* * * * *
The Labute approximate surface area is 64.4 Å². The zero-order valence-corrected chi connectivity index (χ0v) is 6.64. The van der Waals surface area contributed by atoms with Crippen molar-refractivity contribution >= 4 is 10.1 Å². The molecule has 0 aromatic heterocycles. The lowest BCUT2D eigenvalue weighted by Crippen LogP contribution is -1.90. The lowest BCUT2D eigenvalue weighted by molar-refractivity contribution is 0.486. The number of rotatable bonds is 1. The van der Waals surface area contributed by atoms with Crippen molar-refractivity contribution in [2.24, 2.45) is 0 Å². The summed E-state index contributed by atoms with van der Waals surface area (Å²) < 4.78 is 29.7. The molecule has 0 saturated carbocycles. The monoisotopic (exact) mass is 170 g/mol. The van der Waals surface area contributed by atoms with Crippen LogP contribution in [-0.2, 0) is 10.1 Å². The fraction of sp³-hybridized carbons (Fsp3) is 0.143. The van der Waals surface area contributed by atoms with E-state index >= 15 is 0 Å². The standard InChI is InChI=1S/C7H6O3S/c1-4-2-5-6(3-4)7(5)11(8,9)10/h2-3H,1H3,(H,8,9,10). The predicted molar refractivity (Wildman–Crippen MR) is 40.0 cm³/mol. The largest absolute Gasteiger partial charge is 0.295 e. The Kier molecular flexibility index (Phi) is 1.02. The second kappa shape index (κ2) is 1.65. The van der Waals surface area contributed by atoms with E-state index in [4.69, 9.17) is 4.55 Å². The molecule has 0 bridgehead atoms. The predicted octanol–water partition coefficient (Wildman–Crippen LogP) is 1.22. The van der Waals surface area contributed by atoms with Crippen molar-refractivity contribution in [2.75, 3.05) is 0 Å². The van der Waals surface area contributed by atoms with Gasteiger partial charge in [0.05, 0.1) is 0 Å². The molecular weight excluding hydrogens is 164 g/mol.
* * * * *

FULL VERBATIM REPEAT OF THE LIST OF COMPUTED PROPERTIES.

The Labute approximate surface area is 64.4 Å². The zero-order valence-corrected chi connectivity index (χ0v) is 6.64. The van der Waals surface area contributed by atoms with Crippen molar-refractivity contribution >= 4 is 10.1 Å². The molecule has 0 aromatic heterocycles. The lowest BCUT2D eigenvalue weighted by Crippen LogP contribution is -1.90. The lowest BCUT2D eigenvalue weighted by molar-refractivity contribution is 0.486. The number of rotatable bonds is 1. The van der Waals surface area contributed by atoms with Crippen molar-refractivity contribution in [2.24, 2.45) is 0 Å². The summed E-state index contributed by atoms with van der Waals surface area (Å²) < 4.78 is 29.7. The molecule has 0 saturated carbocycles. The monoisotopic (exact) mass is 170 g/mol. The van der Waals surface area contributed by atoms with Crippen LogP contribution in [-0.2, 0) is 10.1 Å². The fraction of sp³-hybridized carbons (Fsp3) is 0.143. The van der Waals surface area contributed by atoms with E-state index >= 15 is 0 Å². The standard InChI is InChI=1S/C7H6O3S/c1-4-2-5-6(3-4)7(5)11(8,9)10/h2-3H,1H3,(H,8,9,10). The predicted molar refractivity (Wildman–Crippen MR) is 40.0 cm³/mol. The largest absolute Gasteiger partial charge is 0.295 e. The Kier molecular flexibility index (Phi) is 1.02. The second kappa shape index (κ2) is 1.65. The van der Waals surface area contributed by atoms with E-state index in [4.69, 9.17) is 4.55 Å². The molecule has 0 bridgehead atoms. The predicted octanol–water partition coefficient (Wildman–Crippen LogP) is 1.22. The van der Waals surface area contributed by atoms with Crippen molar-refractivity contribution in [2.75, 3.05) is 0 Å². The van der Waals surface area contributed by atoms with Gasteiger partial charge in [0.05, 0.1) is 0 Å². The molecular weight excluding hydrogens is 164 g/mol.